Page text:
SPOKANE, Wash. – Graduation season is almost upon us. Both the University of Idaho and Gonzaga have announced they will hold in-person commencement ceremonies. Washington State and Eastern Washington have opted to celebrate virtually.

Our ‘Help Me Hayley’ has received multiple emails from EWU graduate students saying the decision feels like the latest blow in what has been an extremely difficult year. They say they understand the decision was made to keep people safe and healthy, but just hoped for a second look at a way to come together in a socially distant manner.

“I'm getting my Master’s Degree in Social Work,” Lauren Miller said. “I specialized in psychiatric social work.”

It's an achievement Lauren 'Lo' Miller has waited and worked for, for years.

“It seems like eternity,” she said.

That's because the road to here was a painful one.

“I had cancer,” she said. “I wasn't supposed to be able to do this. I had a brain tumor and uterine cancer at the same time. The uterine cancer came back, so in all this, I had a hysterectomy.”

But the single mom continued to fight, to push forward both in and out of the classroom. She said picturing the seconds it would all be worth it got her through some dark days.

“It’s what we dream about, the moment we are hooded,” Miller said.

That's why the announcement that, once again, EWU would be holding graduating virtually was such a crushing blow.

“I cried,” she said. “I was angry.”

Miller says her particular cohort is unique. She says there are single parents like her, and some are the first in their families to graduate high school.

“And now, they are getting their master’s degree,” she said. “And they can't celebrate that. Half of our cohort is advanced standing. We did two years in the equivalent of one year for our master's degree.”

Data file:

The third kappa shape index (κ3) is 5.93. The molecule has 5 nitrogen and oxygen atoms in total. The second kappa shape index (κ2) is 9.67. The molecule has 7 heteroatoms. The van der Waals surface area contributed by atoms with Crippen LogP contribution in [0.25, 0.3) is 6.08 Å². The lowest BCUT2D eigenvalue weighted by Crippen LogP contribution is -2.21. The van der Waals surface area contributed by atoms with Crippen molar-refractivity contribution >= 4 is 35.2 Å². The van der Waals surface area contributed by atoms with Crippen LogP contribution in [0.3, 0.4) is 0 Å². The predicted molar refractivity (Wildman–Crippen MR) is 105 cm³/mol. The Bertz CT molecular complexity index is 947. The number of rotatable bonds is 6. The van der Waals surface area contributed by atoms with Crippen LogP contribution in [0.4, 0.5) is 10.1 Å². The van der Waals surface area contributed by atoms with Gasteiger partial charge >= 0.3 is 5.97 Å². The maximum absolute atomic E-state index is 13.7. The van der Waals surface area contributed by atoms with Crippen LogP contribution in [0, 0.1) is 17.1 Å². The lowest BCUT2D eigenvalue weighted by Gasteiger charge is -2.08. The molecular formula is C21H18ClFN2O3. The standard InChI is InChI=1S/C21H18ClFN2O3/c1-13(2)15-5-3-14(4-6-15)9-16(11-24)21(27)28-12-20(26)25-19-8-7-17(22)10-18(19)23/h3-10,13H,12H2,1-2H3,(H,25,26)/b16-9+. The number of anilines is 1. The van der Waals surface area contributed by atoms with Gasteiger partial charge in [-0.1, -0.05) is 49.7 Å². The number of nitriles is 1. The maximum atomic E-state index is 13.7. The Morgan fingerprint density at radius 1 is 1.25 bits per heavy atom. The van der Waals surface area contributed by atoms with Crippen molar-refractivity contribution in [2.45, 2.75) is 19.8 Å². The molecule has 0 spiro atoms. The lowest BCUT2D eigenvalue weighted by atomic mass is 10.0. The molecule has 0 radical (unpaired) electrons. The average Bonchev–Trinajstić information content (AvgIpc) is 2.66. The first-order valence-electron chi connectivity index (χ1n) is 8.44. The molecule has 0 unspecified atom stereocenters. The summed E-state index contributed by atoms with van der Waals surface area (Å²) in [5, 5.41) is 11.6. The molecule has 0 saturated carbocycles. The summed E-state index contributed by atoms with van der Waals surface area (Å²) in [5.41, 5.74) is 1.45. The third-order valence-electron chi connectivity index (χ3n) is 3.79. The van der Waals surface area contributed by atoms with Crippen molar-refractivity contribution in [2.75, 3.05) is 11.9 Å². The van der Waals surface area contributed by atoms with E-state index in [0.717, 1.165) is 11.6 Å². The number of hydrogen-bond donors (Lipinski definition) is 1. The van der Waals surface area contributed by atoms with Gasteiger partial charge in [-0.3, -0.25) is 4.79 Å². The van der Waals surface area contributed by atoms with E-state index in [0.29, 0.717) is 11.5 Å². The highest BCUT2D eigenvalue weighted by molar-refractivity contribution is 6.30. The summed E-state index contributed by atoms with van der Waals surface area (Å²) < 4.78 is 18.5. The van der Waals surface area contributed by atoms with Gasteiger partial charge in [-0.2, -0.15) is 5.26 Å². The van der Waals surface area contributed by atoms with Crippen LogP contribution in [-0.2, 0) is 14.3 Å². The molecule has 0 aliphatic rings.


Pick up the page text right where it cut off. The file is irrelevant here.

Hard work that Miller says she and her classmates know was well worth it. She says they have tried to plead with the university to tweak this, suggesting they hold several, smaller ceremonies and utilize the football field to ensure social distancing. She says she realizes graduation won’t look like it did in the past, but just hopes for some last minute adjustments in their plans.

On Tuesday, KHQ heard back from a spokesperson with EWU who sent us the following:

“I will refer you to this email our interim president & provost sent to faculty/students/staff almost two months ago. We had to make a decision early and stick to it:

2021 commencements will again be virtual for both semester and quarter programs.

Dear Campus Community:

It is hard to believe we have made it through one full year of this pandemic. Even as the city and county continue to move in a positive direction with COVID cases, we are forced to make the hard decision now on commencement. With that, we have decided to move forward with virtual ceremonies this spring. There are new signs of hope each day as vaccines take hold, but there are still many uncertainties ahead of us, and because of this, public health still must be the benchmark that guides our process.

This is not an easy decision, and one that will surely frustrate students and their friends and families. The university wants to share in the joy of this great moment and we understand and sympathize that this will be a disappointment to most. However, the reality is that 3,300 students are eligible for graduation this spring - plus alumni who graduated last year and many of our students are still awaiting the COVID vaccination. The health and safety of our students, faculty and staff must be a priority and the requirements for space to properly protect and celebrate simply isn’t feasible for where we are right now.

We waited as long as possible to finalize this decision in order to assess and consider our options. We are now directing our efforts towards making the virtual event the best possible celebration and we are looking forward to sharing details in the weeks ahead.

The commencement webpage will continue to be updated with the latest information, and we encourage you to visit the  Eagle Store’s virtual Grad Fair and sale April 12-18. Our hope is for something in-person this fall to celebrate alumni who graduated during the pandemic and we’ll continue to update the campus community as plans are discussed and finalized.

We are proud of the way our students have adapted and persevered through these extraordinary times and look forward to celebrating their hard work and achievements.

Stay well and stay Eagle Strong!

Dr. David May, Interim President, & Dr. Brian Levin-Stankevich, Provost”